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This report is taken from PN Review 259, Volume 47 Number 5, May - June 2021.

On Midsummer Rain Martin Caseley
Midsummer Rain

The rain it raineth all evening, with a sudden intensity and surprising violence, even after the prelude of a couple of days of heavy heat. At the end of Twelfth Night, after the dreamlike pastoral has evaporated, Touchstone’s survey of life passing endows the downpour with a tragic inevitability. It is a song redolent of Hardy’s grim churchyards with overflowing gargoyles: life’s weather, which must be endured. On this June evening, the storm can be heard building towards a solitary thunderclap and a sudden vein of lightning, but the following morning it has subsided, ebbed away towards the bathetic rather than the tragic.

‘Drizzle’ is the word for this kind of endless, mundane rain, irritating but not malevolent – just a sort of spiritless, continual process, without variation. The night before was different: that was more the dense cross-hatching George Herriman uses for rain in Krazy Kat, a pummelling, obliterating force wiping out the strange mesas of his Mexican cartoon world. For drizzle, it is enough for cartoonists just to show a few diagonal dashes across everything, hinting at the hours of ennui, but without a similar density.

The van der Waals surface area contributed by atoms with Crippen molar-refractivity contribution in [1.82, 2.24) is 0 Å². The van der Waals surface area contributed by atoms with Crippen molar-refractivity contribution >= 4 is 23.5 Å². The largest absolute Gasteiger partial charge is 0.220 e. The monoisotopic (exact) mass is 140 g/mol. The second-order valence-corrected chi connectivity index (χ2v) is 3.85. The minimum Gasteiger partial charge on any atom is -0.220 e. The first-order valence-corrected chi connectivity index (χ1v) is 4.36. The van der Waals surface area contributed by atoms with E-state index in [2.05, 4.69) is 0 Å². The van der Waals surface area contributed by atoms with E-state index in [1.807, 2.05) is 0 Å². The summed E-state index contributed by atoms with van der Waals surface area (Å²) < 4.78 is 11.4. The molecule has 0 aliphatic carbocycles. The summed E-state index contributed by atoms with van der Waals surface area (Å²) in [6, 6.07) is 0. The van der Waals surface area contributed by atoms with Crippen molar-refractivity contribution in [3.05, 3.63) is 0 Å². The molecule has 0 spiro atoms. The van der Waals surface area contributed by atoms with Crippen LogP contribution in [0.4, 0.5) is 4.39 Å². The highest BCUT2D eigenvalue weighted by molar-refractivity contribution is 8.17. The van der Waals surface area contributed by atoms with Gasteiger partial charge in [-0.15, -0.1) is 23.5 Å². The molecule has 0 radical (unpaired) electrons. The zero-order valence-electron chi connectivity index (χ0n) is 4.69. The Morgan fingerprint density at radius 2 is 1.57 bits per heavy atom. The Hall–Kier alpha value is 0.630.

As depicted in Hardy and Shakespeare, that ordinary event, rain, is like a deus ex machina, an external intervention bringing a different mood, sometimes in a fallacious, unearned manner. One of the most memorable rain poems is Louis MacNeice’s ‘London Rain’, written in the anxious September of 1939. The rain ‘pimples / the ebony street with white’, an image which could have come from a black-and-white Max Fleischer cartoon, but ...


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